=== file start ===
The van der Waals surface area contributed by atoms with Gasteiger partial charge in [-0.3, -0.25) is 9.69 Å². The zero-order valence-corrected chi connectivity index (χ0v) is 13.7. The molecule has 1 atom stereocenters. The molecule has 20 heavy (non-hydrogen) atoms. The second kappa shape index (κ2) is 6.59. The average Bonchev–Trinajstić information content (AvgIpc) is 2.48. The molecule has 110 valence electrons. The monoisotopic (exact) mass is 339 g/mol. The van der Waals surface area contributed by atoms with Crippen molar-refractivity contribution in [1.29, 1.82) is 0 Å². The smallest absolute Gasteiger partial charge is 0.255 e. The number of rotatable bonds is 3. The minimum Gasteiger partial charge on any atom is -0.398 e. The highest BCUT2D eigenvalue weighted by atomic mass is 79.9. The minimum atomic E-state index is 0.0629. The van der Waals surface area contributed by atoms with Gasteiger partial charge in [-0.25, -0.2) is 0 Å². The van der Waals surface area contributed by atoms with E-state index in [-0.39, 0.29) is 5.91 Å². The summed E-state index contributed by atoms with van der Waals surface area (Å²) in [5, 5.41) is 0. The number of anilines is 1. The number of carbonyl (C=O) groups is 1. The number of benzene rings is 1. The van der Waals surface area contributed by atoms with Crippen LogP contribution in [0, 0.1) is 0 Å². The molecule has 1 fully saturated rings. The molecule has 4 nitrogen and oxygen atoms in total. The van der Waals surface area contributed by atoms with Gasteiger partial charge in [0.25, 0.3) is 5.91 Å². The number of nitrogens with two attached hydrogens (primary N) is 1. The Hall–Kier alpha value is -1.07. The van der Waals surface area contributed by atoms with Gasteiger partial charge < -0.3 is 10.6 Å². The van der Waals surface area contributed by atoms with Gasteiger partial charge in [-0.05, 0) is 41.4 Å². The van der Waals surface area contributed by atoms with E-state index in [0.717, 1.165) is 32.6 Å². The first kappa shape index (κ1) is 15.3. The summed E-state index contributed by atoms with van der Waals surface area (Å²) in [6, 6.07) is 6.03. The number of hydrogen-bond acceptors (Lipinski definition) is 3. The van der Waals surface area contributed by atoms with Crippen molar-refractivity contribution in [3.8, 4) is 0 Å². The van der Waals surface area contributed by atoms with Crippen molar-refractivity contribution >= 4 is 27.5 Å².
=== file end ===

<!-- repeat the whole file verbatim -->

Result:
The van der Waals surface area contributed by atoms with Gasteiger partial charge in [-0.3, -0.25) is 9.69 Å². The zero-order valence-corrected chi connectivity index (χ0v) is 13.7. The molecule has 1 atom stereocenters. The molecule has 20 heavy (non-hydrogen) atoms. The second kappa shape index (κ2) is 6.59. The average Bonchev–Trinajstić information content (AvgIpc) is 2.48. The molecule has 110 valence electrons. The monoisotopic (exact) mass is 339 g/mol. The van der Waals surface area contributed by atoms with Crippen molar-refractivity contribution in [1.29, 1.82) is 0 Å². The smallest absolute Gasteiger partial charge is 0.255 e. The number of rotatable bonds is 3. The minimum Gasteiger partial charge on any atom is -0.398 e. The highest BCUT2D eigenvalue weighted by atomic mass is 79.9. The minimum atomic E-state index is 0.0629. The van der Waals surface area contributed by atoms with Gasteiger partial charge in [-0.25, -0.2) is 0 Å². The van der Waals surface area contributed by atoms with E-state index in [-0.39, 0.29) is 5.91 Å². The summed E-state index contributed by atoms with van der Waals surface area (Å²) in [5, 5.41) is 0. The number of anilines is 1. The number of carbonyl (C=O) groups is 1. The number of benzene rings is 1. The van der Waals surface area contributed by atoms with Crippen LogP contribution in [0, 0.1) is 0 Å². The molecule has 1 fully saturated rings. The molecule has 4 nitrogen and oxygen atoms in total. The van der Waals surface area contributed by atoms with Gasteiger partial charge in [0.25, 0.3) is 5.91 Å². The number of nitrogens with two attached hydrogens (primary N) is 1. The Hall–Kier alpha value is -1.07. The van der Waals surface area contributed by atoms with Gasteiger partial charge < -0.3 is 10.6 Å². The van der Waals surface area contributed by atoms with Gasteiger partial charge in [-0.05, 0) is 41.4 Å². The van der Waals surface area contributed by atoms with E-state index in [0.717, 1.165) is 32.6 Å². The first kappa shape index (κ1) is 15.3. The summed E-state index contributed by atoms with van der Waals surface area (Å²) in [6, 6.07) is 6.03. The number of hydrogen-bond acceptors (Lipinski definition) is 3. The van der Waals surface area contributed by atoms with Crippen molar-refractivity contribution in [3.8, 4) is 0 Å². The van der Waals surface area contributed by atoms with Crippen molar-refractivity contribution >= 4 is 27.5 Å².